The European rediscovery of Palestine in particular and the Levant as a whole, coupled with the rising concept of regional geopolitical nationalism was fueled by the international complicity against Ottoman hegemony over the Arabic-speaking world and catapulted Jerusalem into international prominence, a preamble to its future status as a contested city.
Herman Melville, author of Moby Dick, described his experience in Jerusalem in the longest epic poem in Western history, Clarel: A Poem and Pilgrimage in the Holy Land. The oeuvre is longer than Homer’s Iliad and Milton’s Paradise Lost, and in conjunction with the journal he had kept on his voyage, he proffers Jerusalem as a marvelous and mystical city. Melville’s descriptions and reflections, his spiritual longing and ultimate disenchantment punctuate the development of another remarkable narrative – that between the traveler and the Holy Land: namely the quest for identity through immersion in experiencing otherness.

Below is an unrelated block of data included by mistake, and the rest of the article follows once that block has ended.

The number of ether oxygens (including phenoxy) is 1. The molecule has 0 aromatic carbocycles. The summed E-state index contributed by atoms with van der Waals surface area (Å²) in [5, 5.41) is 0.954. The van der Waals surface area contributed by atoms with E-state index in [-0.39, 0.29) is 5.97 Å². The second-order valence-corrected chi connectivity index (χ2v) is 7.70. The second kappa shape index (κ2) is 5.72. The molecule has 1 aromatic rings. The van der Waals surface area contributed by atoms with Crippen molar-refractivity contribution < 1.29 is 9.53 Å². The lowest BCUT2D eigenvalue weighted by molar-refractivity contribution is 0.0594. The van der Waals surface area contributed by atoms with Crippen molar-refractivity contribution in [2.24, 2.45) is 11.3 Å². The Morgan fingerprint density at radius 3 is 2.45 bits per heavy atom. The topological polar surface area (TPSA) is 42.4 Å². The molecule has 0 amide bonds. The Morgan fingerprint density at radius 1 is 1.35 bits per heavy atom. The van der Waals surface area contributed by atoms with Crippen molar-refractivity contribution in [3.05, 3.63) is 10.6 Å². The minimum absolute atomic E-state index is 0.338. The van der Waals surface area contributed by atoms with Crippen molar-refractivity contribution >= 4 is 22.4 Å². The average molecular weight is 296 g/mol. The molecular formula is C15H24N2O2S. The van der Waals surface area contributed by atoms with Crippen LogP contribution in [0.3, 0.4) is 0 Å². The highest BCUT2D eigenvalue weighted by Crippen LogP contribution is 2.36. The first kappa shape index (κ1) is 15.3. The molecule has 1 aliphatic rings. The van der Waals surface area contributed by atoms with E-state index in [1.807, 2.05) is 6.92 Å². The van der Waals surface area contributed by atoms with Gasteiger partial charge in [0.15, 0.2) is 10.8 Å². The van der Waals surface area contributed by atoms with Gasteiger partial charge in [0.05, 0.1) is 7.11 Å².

In his journal we glimpse a Jerusalem that is dynamic, vital, and energetic with things budding everywhere. It is the period when the city was teeming with all kinds of people, and dreams were in the making. Melville’s narrative underscores the global and plural character of Palestine, presenting it as a polyglot world where culture and peoples circulate and interact and where creeds dovetail into each other…
Hamidi Jerusalem is a microcosm, a context representative of the diversity of humanity and human visions of the world. Jerusalem and Palestine are the global contexts where multiple cultures come together in what constitutes a representative sample of humanity. Americans, Europeans, Asians, Africans; Muslims, Jews, Christians; Roman Catholics, Greek Orthodox, Calvinists, Anglicans, Dominicans, Franciscans; atheists, devout believers, hedonists, and lunatics encounter one another in the emblematic city of Jerusalem which, in the twentieth century, was to become the core of tragic human collisions.